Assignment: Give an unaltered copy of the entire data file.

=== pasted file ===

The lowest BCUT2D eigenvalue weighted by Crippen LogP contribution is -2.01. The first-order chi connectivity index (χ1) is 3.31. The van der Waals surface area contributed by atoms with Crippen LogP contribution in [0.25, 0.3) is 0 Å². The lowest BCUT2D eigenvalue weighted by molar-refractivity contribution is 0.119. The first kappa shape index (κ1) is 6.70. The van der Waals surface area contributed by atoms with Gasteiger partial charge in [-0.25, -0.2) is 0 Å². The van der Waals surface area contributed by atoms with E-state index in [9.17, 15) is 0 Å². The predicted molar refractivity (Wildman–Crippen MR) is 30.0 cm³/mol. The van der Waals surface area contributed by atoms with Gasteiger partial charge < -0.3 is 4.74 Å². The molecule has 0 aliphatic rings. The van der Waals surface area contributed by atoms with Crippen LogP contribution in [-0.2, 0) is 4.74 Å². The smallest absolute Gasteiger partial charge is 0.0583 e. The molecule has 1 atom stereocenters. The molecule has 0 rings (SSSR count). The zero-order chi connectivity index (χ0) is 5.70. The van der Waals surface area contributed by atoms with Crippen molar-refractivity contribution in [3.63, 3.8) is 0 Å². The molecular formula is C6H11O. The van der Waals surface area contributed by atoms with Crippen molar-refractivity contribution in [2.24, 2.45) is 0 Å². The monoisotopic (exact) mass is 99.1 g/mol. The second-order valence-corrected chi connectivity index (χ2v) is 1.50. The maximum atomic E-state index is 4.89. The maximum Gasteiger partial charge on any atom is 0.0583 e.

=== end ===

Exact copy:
The lowest BCUT2D eigenvalue weighted by Crippen LogP contribution is -2.01. The first-order chi connectivity index (χ1) is 3.31. The van der Waals surface area contributed by atoms with Crippen LogP contribution in [0.25, 0.3) is 0 Å². The lowest BCUT2D eigenvalue weighted by molar-refractivity contribution is 0.119. The first kappa shape index (κ1) is 6.70. The van der Waals surface area contributed by atoms with Gasteiger partial charge in [-0.25, -0.2) is 0 Å². The van der Waals surface area contributed by atoms with E-state index in [9.17, 15) is 0 Å². The predicted molar refractivity (Wildman–Crippen MR) is 30.0 cm³/mol. The van der Waals surface area contributed by atoms with Gasteiger partial charge < -0.3 is 4.74 Å². The molecule has 0 aliphatic rings. The van der Waals surface area contributed by atoms with Crippen LogP contribution in [-0.2, 0) is 4.74 Å². The smallest absolute Gasteiger partial charge is 0.0583 e. The molecule has 1 atom stereocenters. The molecule has 0 rings (SSSR count). The zero-order chi connectivity index (χ0) is 5.70. The van der Waals surface area contributed by atoms with Crippen molar-refractivity contribution in [3.63, 3.8) is 0 Å². The molecular formula is C6H11O. The van der Waals surface area contributed by atoms with Crippen molar-refractivity contribution in [2.24, 2.45) is 0 Å². The monoisotopic (exact) mass is 99.1 g/mol. The second-order valence-corrected chi connectivity index (χ2v) is 1.50. The maximum atomic E-state index is 4.89. The maximum Gasteiger partial charge on any atom is 0.0583 e.